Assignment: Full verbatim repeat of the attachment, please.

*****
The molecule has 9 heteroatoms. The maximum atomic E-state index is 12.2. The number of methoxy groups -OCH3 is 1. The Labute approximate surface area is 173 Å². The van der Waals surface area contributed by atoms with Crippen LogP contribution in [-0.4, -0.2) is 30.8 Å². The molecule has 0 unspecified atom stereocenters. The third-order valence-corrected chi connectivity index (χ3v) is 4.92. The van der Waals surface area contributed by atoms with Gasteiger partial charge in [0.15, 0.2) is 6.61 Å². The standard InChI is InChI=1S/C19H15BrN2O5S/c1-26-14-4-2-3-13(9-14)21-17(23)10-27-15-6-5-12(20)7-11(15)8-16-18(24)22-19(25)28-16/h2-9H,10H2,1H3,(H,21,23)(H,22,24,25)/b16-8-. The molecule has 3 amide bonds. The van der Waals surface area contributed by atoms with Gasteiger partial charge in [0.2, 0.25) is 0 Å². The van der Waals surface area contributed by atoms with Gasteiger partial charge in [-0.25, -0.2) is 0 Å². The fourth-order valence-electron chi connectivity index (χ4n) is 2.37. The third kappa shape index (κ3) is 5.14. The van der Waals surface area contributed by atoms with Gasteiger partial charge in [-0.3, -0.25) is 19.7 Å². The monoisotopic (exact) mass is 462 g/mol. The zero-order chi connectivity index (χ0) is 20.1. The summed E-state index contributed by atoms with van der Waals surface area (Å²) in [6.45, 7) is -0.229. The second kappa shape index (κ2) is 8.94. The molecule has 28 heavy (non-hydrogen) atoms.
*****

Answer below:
The molecule has 9 heteroatoms. The maximum atomic E-state index is 12.2. The number of methoxy groups -OCH3 is 1. The Labute approximate surface area is 173 Å². The van der Waals surface area contributed by atoms with Crippen LogP contribution in [-0.4, -0.2) is 30.8 Å². The molecule has 0 unspecified atom stereocenters. The third-order valence-corrected chi connectivity index (χ3v) is 4.92. The van der Waals surface area contributed by atoms with Gasteiger partial charge in [0.15, 0.2) is 6.61 Å². The standard InChI is InChI=1S/C19H15BrN2O5S/c1-26-14-4-2-3-13(9-14)21-17(23)10-27-15-6-5-12(20)7-11(15)8-16-18(24)22-19(25)28-16/h2-9H,10H2,1H3,(H,21,23)(H,22,24,25)/b16-8-. The molecule has 3 amide bonds. The van der Waals surface area contributed by atoms with Gasteiger partial charge in [0.2, 0.25) is 0 Å². The van der Waals surface area contributed by atoms with Gasteiger partial charge in [-0.25, -0.2) is 0 Å². The fourth-order valence-electron chi connectivity index (χ4n) is 2.37. The third kappa shape index (κ3) is 5.14. The van der Waals surface area contributed by atoms with Gasteiger partial charge in [-0.3, -0.25) is 19.7 Å². The monoisotopic (exact) mass is 462 g/mol. The zero-order chi connectivity index (χ0) is 20.1. The summed E-state index contributed by atoms with van der Waals surface area (Å²) in [6.45, 7) is -0.229. The second kappa shape index (κ2) is 8.94. The molecule has 28 heavy (non-hydrogen) atoms.